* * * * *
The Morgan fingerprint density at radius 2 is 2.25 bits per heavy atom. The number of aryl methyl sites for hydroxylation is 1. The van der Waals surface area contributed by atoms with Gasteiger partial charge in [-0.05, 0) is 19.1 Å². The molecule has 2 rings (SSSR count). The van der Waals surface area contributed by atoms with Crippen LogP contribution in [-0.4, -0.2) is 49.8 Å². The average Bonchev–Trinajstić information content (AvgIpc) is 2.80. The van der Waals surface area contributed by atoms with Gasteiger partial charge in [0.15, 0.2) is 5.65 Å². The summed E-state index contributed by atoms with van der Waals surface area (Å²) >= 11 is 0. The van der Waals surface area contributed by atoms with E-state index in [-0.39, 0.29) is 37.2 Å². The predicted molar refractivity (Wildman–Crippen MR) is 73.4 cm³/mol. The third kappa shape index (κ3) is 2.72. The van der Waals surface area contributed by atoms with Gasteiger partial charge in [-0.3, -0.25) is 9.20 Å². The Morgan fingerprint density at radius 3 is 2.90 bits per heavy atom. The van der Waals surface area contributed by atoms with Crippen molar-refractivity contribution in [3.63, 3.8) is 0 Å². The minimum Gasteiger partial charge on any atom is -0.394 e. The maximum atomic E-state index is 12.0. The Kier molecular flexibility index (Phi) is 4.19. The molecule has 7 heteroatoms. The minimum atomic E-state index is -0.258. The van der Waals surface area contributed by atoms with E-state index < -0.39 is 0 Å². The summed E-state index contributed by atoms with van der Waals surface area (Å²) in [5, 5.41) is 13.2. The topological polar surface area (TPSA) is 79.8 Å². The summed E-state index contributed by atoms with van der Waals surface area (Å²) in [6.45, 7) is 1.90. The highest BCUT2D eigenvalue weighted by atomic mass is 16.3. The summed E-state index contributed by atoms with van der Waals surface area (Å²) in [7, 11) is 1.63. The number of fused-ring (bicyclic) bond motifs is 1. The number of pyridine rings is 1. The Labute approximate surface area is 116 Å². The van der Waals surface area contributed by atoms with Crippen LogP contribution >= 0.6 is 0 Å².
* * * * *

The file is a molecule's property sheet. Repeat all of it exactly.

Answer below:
The Morgan fingerprint density at radius 2 is 2.25 bits per heavy atom. The number of aryl methyl sites for hydroxylation is 1. The van der Waals surface area contributed by atoms with Gasteiger partial charge in [-0.05, 0) is 19.1 Å². The molecule has 2 rings (SSSR count). The van der Waals surface area contributed by atoms with Crippen LogP contribution in [-0.4, -0.2) is 49.8 Å². The average Bonchev–Trinajstić information content (AvgIpc) is 2.80. The van der Waals surface area contributed by atoms with Gasteiger partial charge in [0.15, 0.2) is 5.65 Å². The summed E-state index contributed by atoms with van der Waals surface area (Å²) >= 11 is 0. The van der Waals surface area contributed by atoms with E-state index in [-0.39, 0.29) is 37.2 Å². The predicted molar refractivity (Wildman–Crippen MR) is 73.4 cm³/mol. The third kappa shape index (κ3) is 2.72. The van der Waals surface area contributed by atoms with Gasteiger partial charge in [-0.3, -0.25) is 9.20 Å². The Morgan fingerprint density at radius 3 is 2.90 bits per heavy atom. The van der Waals surface area contributed by atoms with Crippen molar-refractivity contribution in [3.63, 3.8) is 0 Å². The minimum Gasteiger partial charge on any atom is -0.394 e. The maximum atomic E-state index is 12.0. The Kier molecular flexibility index (Phi) is 4.19. The molecule has 7 heteroatoms. The minimum atomic E-state index is -0.258. The van der Waals surface area contributed by atoms with E-state index < -0.39 is 0 Å². The summed E-state index contributed by atoms with van der Waals surface area (Å²) in [5, 5.41) is 13.2. The topological polar surface area (TPSA) is 79.8 Å². The summed E-state index contributed by atoms with van der Waals surface area (Å²) in [6.45, 7) is 1.90. The highest BCUT2D eigenvalue weighted by atomic mass is 16.3. The summed E-state index contributed by atoms with van der Waals surface area (Å²) in [7, 11) is 1.63. The number of fused-ring (bicyclic) bond motifs is 1. The number of pyridine rings is 1. The Labute approximate surface area is 116 Å². The van der Waals surface area contributed by atoms with Crippen LogP contribution >= 0.6 is 0 Å².